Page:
Federal education loan(s) in default may be consolidated in a Direct Consolidation Loan if borrowers:
• Agree to repay the loan(s) under either the Income Contingent or Income Based Repayment Plan.
• Make satisfactory repayment arrangements with the current loan holder(s).
If, before applying for consolidation, borrowers who want to completely clear the default notation from their credit records, they may want to consider another option: loan rehabilitation.
Borrowers cannot consolidate defaulted loans under these conditions:
• If a judgment has been issued against a defaulted loan, it cannot be included in the consolidation unless the judgment order has been vacated (dismissed).
• If they are trying to consolidate defaulted Direct Consolidation Loans and do not include at least one additional eligible loan in the consolidation.
Yes, borrowers without any Direct Loans may be eligible for a Direct Consolidation Loan if they include at least one FFEL Loan and have been unable to obtain a Federal Consolidation Loan with a FFEL consolidation lender or have been unable to obtain a Federal Consolidation Loan with income-sensitive repayment terms acceptable to them or intend to apply for loan forgiveness under the Public Service Loan Forgiveness Program.
Loan consolidation can simplify loan repayment by centralizing your loans and giving you one, lower monthly payment. You might also have access to alternative repayment plans you would not have had before, and you’ll be able to switch your variable interest rate loans to a fixed interest rate.
However, if you increase the length of your repayment period, you’ll also make more payments and pay more in interest. Compare your current monthly payments to what monthly payments would be if you consolidated your loans.
You also should consider the impact of losing any borrower benefits offered with the original loans. Borrower benefits from your original loan, which may include interest rate discounts, principal rebates, or some loan cancellation benefits, can significantly reduce the cost of repaying your loans. You might lose those benefits if you consolidate.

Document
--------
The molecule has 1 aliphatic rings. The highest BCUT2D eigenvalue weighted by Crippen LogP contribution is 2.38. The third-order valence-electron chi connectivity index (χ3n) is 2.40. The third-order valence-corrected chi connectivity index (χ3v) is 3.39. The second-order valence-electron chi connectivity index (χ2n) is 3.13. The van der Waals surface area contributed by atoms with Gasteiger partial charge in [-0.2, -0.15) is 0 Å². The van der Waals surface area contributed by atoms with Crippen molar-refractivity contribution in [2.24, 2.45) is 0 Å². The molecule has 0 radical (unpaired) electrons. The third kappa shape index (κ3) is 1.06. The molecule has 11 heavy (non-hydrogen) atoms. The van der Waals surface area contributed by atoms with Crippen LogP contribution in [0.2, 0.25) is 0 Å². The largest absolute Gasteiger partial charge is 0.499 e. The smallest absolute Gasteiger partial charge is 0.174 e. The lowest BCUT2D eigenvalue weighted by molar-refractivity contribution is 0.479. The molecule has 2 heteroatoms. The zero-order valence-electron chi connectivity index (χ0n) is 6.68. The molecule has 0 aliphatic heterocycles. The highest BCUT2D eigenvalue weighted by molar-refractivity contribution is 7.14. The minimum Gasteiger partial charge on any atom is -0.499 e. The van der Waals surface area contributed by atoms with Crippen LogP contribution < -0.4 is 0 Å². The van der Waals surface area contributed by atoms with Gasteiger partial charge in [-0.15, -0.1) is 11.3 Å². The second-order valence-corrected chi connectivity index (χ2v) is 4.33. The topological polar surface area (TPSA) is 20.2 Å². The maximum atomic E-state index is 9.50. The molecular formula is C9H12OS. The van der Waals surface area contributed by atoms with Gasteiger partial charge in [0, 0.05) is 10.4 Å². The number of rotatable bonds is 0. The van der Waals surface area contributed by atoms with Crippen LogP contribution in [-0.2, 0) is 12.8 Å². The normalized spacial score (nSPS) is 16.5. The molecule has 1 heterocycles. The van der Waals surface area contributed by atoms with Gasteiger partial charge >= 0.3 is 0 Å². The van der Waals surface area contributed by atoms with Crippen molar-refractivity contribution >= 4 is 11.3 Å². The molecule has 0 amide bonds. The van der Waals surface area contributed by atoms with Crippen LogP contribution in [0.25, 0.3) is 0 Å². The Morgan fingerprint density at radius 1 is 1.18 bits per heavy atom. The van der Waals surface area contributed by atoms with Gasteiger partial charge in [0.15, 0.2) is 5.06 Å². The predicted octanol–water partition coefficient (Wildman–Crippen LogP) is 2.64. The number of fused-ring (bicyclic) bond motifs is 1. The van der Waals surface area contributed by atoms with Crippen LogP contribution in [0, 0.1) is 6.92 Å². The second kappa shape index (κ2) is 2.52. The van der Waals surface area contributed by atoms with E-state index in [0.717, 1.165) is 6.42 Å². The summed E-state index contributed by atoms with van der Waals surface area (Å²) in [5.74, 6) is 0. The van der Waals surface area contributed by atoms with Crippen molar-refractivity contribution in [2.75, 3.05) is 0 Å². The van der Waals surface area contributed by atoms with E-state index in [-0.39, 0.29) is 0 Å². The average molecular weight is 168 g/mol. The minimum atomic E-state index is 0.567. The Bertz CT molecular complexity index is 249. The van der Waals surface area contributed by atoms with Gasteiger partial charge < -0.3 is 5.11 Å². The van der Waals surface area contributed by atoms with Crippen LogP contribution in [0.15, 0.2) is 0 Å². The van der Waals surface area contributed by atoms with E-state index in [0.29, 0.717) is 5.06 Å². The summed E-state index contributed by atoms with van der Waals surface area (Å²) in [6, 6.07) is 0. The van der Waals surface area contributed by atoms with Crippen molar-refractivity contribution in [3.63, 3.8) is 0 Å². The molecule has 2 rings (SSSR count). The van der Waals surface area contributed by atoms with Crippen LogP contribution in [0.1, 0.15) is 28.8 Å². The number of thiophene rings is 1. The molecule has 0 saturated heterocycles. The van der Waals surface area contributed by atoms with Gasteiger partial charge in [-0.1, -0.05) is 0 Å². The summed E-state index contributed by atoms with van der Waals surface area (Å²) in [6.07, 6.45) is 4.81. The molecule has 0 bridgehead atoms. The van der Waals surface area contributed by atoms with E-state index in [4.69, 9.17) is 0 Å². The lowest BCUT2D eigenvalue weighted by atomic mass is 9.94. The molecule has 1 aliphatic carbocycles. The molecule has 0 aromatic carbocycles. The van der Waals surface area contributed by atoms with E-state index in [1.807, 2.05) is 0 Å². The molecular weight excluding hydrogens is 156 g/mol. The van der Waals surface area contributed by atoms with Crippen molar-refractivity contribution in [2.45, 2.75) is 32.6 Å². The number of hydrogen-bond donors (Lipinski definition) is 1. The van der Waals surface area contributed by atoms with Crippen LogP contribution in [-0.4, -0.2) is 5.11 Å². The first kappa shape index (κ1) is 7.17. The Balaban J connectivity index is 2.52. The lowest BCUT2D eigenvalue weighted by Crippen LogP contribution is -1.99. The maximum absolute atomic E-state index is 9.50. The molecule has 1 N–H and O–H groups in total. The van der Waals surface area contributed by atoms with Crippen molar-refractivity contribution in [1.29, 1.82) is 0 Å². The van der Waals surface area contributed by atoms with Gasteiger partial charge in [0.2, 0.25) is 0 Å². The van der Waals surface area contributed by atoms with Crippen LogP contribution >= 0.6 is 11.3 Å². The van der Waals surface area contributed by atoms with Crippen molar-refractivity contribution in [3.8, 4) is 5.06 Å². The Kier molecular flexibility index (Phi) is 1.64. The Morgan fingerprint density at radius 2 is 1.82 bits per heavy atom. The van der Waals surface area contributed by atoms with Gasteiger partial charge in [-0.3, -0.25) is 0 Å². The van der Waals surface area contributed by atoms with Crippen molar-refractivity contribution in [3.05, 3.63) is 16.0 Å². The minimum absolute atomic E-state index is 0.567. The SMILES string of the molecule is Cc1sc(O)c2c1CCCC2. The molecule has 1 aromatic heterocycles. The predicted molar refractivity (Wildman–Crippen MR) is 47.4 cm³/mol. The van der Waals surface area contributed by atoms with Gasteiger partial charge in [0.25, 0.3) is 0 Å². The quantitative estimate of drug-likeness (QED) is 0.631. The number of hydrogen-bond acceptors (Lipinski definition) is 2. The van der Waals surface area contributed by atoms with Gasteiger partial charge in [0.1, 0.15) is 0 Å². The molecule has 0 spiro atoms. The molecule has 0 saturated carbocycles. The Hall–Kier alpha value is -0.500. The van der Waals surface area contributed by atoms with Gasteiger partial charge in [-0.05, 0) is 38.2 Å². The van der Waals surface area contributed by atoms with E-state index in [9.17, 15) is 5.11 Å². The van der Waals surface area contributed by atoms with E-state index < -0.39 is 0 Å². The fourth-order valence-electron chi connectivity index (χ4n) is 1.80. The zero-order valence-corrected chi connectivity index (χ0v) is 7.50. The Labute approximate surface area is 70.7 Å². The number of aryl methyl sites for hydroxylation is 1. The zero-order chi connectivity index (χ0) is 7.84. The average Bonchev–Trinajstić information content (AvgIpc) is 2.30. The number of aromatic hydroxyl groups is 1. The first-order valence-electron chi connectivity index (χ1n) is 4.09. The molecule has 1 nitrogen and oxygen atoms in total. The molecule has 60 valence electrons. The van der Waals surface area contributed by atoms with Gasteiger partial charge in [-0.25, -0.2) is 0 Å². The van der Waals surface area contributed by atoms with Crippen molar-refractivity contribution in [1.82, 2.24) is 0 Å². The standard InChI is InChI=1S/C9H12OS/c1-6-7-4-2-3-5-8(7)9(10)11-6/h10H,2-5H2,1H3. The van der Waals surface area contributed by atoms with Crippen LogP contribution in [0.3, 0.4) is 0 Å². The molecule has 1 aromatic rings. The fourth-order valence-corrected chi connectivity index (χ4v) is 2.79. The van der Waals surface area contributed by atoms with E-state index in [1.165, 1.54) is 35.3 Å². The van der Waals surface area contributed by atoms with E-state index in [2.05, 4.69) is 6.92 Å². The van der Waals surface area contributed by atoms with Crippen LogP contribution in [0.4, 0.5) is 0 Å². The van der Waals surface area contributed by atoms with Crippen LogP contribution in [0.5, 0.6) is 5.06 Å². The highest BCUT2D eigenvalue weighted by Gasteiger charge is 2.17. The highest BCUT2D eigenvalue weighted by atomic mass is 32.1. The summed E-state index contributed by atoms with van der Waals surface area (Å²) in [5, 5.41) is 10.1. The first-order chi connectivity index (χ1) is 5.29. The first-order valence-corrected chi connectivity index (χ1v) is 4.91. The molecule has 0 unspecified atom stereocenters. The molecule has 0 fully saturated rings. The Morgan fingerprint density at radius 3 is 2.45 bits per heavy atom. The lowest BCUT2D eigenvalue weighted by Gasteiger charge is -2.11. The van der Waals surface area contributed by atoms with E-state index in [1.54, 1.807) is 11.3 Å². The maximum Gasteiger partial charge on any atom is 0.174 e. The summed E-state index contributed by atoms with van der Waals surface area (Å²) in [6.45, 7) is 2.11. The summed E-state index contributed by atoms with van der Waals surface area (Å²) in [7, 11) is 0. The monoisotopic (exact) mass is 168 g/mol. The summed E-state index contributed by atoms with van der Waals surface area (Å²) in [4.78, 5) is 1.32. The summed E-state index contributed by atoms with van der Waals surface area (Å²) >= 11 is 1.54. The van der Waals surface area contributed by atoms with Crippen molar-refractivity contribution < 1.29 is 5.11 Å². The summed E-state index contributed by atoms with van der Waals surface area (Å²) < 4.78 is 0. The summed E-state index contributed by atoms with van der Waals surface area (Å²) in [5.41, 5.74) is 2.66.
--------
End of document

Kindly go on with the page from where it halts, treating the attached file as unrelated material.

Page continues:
Once your loans are combined into a Direct Consolidation Loan, they cannot be removed. The loans that were consolidated are paid off and no longer exist.
Here are some tips on qualifying for a Direct Consolidation Loan:
• You must have at least one Direct Loan or FFEL Program loan that is in a grace period or in repayment.
• If you want to consolidate a defaulted loan, you must either make satisfactory repayment arrangements on the loan with your current loan servicer before you consolidate, or you must agree to repay your new Direct Consolidation Loan under the Income-Contingent Repayment Plan or the Income-Based Repayment Plan.
• Generally, you cannot consolidate an existing consolidation loan again unless you include an additional Direct Loan or FFEL Program loan in the consolidation. However, under certain circumstances you may reconsolidate an existing FFEL Consolidation Loan without including any additional loans. For additional details, go to www.loanconsolidation.ed.gov.
There are no application fees for a Direct Consolidation Loan, and you may prepay your loan at any time without penalty.
A Direct Consolidation Loan has a fixed interest rate for the life of the loan. The fixed rate is based on the weighted average of the interest rates on the loans being consolidated, rounded up to the nearest one-eighth of 1%. However, the rate will not exceed 8.25%.
Most federal student loans, including the following, are eligible for consolidation:
• Direct Subsidized Loans
• Direct Unsubsidized Loans
• Subsidized Federal Stafford Loans
• Unsubsidized Federal Stafford Loans
• Direct PLUS Loans
• PLUS loans from the Federal Family Education Loan (FFEL) Program
• Supplemental Loans for Students (SLS)
• Federal Perkins Loans
• Federal Nursing Loans
• Health Education Assistance Loans
If you are in default, you must meet certain requirements before you can consolidate your loans.
A PLUS loan made to the parent of a dependent student cannot be transferred to the student through consolidation. Therefore, a student who is applying for loan consolidation cannot include the PLUS loan the parent took out for the dependent student’s education.
For a complete list of the federal student loans eligible for consolidation, contact us for a free evaluation.
You may be eligible to consolidate after you graduate, leave school, or drop below half-time enrollment.